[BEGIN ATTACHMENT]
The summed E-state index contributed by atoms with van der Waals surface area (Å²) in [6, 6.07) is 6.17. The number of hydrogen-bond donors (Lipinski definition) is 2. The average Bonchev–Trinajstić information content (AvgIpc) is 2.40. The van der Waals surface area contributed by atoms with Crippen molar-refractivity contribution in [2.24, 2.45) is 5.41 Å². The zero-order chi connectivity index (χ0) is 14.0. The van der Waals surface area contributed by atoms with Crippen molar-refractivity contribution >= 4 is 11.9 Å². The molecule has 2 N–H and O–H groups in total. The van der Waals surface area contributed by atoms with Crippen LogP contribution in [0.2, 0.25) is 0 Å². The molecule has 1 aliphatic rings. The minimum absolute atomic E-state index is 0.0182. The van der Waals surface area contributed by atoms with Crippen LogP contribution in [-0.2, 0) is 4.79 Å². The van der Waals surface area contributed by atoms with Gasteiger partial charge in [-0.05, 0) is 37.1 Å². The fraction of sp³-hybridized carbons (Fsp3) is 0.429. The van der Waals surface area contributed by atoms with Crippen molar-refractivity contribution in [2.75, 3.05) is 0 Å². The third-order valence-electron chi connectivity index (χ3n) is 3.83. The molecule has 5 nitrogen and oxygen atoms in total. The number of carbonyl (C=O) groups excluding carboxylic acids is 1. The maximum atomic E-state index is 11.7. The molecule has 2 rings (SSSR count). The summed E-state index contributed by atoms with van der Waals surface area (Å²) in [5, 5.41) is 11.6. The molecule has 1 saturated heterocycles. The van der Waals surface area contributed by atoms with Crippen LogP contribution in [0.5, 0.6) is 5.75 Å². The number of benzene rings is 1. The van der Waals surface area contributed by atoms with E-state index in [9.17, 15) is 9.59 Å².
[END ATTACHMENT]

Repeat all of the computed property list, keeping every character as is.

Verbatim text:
The summed E-state index contributed by atoms with van der Waals surface area (Å²) in [6, 6.07) is 6.17. The number of hydrogen-bond donors (Lipinski definition) is 2. The average Bonchev–Trinajstić information content (AvgIpc) is 2.40. The van der Waals surface area contributed by atoms with Crippen molar-refractivity contribution in [2.24, 2.45) is 5.41 Å². The zero-order chi connectivity index (χ0) is 14.0. The van der Waals surface area contributed by atoms with Crippen molar-refractivity contribution >= 4 is 11.9 Å². The molecule has 2 N–H and O–H groups in total. The van der Waals surface area contributed by atoms with Crippen LogP contribution in [0.2, 0.25) is 0 Å². The molecule has 1 aliphatic rings. The minimum absolute atomic E-state index is 0.0182. The van der Waals surface area contributed by atoms with Crippen LogP contribution in [-0.2, 0) is 4.79 Å². The van der Waals surface area contributed by atoms with Gasteiger partial charge in [-0.05, 0) is 37.1 Å². The fraction of sp³-hybridized carbons (Fsp3) is 0.429. The van der Waals surface area contributed by atoms with Crippen molar-refractivity contribution in [2.75, 3.05) is 0 Å². The third-order valence-electron chi connectivity index (χ3n) is 3.83. The molecule has 5 nitrogen and oxygen atoms in total. The number of carbonyl (C=O) groups excluding carboxylic acids is 1. The maximum atomic E-state index is 11.7. The molecule has 2 rings (SSSR count). The summed E-state index contributed by atoms with van der Waals surface area (Å²) in [5, 5.41) is 11.6. The molecule has 1 saturated heterocycles. The van der Waals surface area contributed by atoms with Crippen LogP contribution in [0.5, 0.6) is 5.75 Å². The number of benzene rings is 1. The van der Waals surface area contributed by atoms with E-state index in [9.17, 15) is 9.59 Å².